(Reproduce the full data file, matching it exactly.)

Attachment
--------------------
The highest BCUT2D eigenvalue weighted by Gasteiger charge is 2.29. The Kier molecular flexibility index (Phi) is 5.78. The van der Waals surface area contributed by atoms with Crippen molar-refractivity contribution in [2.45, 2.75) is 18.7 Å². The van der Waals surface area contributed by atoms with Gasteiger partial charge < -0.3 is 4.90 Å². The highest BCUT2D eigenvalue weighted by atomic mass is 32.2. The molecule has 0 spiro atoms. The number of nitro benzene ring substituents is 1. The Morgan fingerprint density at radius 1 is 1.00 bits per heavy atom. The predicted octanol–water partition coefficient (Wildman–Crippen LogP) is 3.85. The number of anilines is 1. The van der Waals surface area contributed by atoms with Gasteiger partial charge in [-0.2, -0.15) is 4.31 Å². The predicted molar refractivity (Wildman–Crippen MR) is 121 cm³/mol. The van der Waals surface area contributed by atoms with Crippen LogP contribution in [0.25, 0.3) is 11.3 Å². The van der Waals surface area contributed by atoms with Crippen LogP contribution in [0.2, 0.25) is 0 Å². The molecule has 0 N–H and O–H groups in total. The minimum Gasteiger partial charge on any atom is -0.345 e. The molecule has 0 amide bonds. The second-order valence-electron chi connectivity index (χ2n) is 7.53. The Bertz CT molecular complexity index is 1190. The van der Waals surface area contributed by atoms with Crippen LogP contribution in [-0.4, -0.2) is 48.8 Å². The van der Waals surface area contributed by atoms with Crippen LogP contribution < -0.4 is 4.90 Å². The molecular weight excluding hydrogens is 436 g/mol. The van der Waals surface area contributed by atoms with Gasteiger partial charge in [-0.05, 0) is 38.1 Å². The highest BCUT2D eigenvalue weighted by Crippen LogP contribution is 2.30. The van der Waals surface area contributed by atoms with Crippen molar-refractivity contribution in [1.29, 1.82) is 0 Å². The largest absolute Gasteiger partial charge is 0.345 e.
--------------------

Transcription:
The highest BCUT2D eigenvalue weighted by Gasteiger charge is 2.29. The Kier molecular flexibility index (Phi) is 5.78. The van der Waals surface area contributed by atoms with Crippen molar-refractivity contribution in [2.45, 2.75) is 18.7 Å². The van der Waals surface area contributed by atoms with Gasteiger partial charge < -0.3 is 4.90 Å². The highest BCUT2D eigenvalue weighted by atomic mass is 32.2. The molecule has 0 spiro atoms. The number of nitro benzene ring substituents is 1. The Morgan fingerprint density at radius 1 is 1.00 bits per heavy atom. The predicted octanol–water partition coefficient (Wildman–Crippen LogP) is 3.85. The number of anilines is 1. The van der Waals surface area contributed by atoms with Gasteiger partial charge in [-0.2, -0.15) is 4.31 Å². The predicted molar refractivity (Wildman–Crippen MR) is 121 cm³/mol. The van der Waals surface area contributed by atoms with Crippen LogP contribution in [0.25, 0.3) is 11.3 Å². The van der Waals surface area contributed by atoms with Crippen LogP contribution in [0.2, 0.25) is 0 Å². The molecule has 0 N–H and O–H groups in total. The minimum Gasteiger partial charge on any atom is -0.345 e. The molecule has 0 amide bonds. The second-order valence-electron chi connectivity index (χ2n) is 7.53. The Bertz CT molecular complexity index is 1190. The van der Waals surface area contributed by atoms with Crippen LogP contribution in [-0.4, -0.2) is 48.8 Å². The van der Waals surface area contributed by atoms with Crippen LogP contribution < -0.4 is 4.90 Å². The molecular weight excluding hydrogens is 436 g/mol. The van der Waals surface area contributed by atoms with Gasteiger partial charge in [-0.05, 0) is 38.1 Å². The highest BCUT2D eigenvalue weighted by Crippen LogP contribution is 2.30. The van der Waals surface area contributed by atoms with Crippen molar-refractivity contribution in [1.29, 1.82) is 0 Å². The largest absolute Gasteiger partial charge is 0.345 e.